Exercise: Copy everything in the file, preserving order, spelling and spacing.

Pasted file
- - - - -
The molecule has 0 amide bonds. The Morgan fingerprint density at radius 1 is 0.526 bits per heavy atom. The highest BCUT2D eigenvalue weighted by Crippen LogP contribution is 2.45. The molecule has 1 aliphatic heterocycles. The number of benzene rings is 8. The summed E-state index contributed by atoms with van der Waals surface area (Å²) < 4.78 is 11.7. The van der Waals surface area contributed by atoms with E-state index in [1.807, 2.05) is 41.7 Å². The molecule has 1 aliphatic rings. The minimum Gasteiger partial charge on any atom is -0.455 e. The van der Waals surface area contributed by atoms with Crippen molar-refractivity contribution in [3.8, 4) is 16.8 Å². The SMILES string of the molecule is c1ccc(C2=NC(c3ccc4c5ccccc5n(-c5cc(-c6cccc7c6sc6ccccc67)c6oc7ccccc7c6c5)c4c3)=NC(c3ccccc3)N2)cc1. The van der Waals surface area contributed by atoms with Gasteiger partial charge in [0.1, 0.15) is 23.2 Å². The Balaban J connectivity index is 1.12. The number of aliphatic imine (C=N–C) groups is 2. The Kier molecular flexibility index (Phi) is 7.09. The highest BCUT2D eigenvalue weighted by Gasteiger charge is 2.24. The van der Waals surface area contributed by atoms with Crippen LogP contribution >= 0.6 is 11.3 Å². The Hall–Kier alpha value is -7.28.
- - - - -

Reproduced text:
The molecule has 0 amide bonds. The Morgan fingerprint density at radius 1 is 0.526 bits per heavy atom. The highest BCUT2D eigenvalue weighted by Crippen LogP contribution is 2.45. The molecule has 1 aliphatic heterocycles. The number of benzene rings is 8. The summed E-state index contributed by atoms with van der Waals surface area (Å²) < 4.78 is 11.7. The van der Waals surface area contributed by atoms with E-state index in [1.807, 2.05) is 41.7 Å². The molecule has 1 aliphatic rings. The minimum Gasteiger partial charge on any atom is -0.455 e. The van der Waals surface area contributed by atoms with Crippen molar-refractivity contribution in [3.8, 4) is 16.8 Å². The SMILES string of the molecule is c1ccc(C2=NC(c3ccc4c5ccccc5n(-c5cc(-c6cccc7c6sc6ccccc67)c6oc7ccccc7c6c5)c4c3)=NC(c3ccccc3)N2)cc1. The van der Waals surface area contributed by atoms with Gasteiger partial charge in [0.1, 0.15) is 23.2 Å². The Balaban J connectivity index is 1.12. The number of aliphatic imine (C=N–C) groups is 2. The Kier molecular flexibility index (Phi) is 7.09. The highest BCUT2D eigenvalue weighted by Gasteiger charge is 2.24. The van der Waals surface area contributed by atoms with Crippen LogP contribution >= 0.6 is 11.3 Å². The Hall–Kier alpha value is -7.28.